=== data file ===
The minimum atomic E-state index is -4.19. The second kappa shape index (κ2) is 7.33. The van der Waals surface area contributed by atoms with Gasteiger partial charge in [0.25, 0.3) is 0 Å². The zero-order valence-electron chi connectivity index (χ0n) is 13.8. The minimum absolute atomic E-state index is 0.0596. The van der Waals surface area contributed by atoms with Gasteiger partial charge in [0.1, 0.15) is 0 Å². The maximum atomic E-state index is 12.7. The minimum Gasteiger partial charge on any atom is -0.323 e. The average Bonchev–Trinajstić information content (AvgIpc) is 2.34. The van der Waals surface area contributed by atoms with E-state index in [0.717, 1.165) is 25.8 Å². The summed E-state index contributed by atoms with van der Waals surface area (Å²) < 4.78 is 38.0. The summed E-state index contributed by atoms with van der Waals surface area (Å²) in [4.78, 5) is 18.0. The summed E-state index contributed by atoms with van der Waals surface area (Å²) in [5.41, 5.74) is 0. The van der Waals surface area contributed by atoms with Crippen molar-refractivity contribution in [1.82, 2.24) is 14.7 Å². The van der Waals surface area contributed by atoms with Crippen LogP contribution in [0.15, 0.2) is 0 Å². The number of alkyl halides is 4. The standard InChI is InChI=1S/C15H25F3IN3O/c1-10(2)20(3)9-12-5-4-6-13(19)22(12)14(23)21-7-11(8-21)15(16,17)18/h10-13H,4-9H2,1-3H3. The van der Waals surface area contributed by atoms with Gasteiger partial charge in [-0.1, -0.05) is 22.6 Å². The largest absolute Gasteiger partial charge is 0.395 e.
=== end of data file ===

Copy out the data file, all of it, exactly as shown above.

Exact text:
The minimum atomic E-state index is -4.19. The second kappa shape index (κ2) is 7.33. The van der Waals surface area contributed by atoms with Gasteiger partial charge in [0.25, 0.3) is 0 Å². The zero-order valence-electron chi connectivity index (χ0n) is 13.8. The minimum absolute atomic E-state index is 0.0596. The van der Waals surface area contributed by atoms with Gasteiger partial charge in [0.1, 0.15) is 0 Å². The maximum atomic E-state index is 12.7. The minimum Gasteiger partial charge on any atom is -0.323 e. The average Bonchev–Trinajstić information content (AvgIpc) is 2.34. The van der Waals surface area contributed by atoms with E-state index in [0.717, 1.165) is 25.8 Å². The summed E-state index contributed by atoms with van der Waals surface area (Å²) < 4.78 is 38.0. The summed E-state index contributed by atoms with van der Waals surface area (Å²) in [4.78, 5) is 18.0. The summed E-state index contributed by atoms with van der Waals surface area (Å²) in [5.41, 5.74) is 0. The van der Waals surface area contributed by atoms with Crippen molar-refractivity contribution in [1.82, 2.24) is 14.7 Å². The van der Waals surface area contributed by atoms with Crippen LogP contribution in [0.15, 0.2) is 0 Å². The number of alkyl halides is 4. The standard InChI is InChI=1S/C15H25F3IN3O/c1-10(2)20(3)9-12-5-4-6-13(19)22(12)14(23)21-7-11(8-21)15(16,17)18/h10-13H,4-9H2,1-3H3. The van der Waals surface area contributed by atoms with Gasteiger partial charge in [-0.1, -0.05) is 22.6 Å². The largest absolute Gasteiger partial charge is 0.395 e.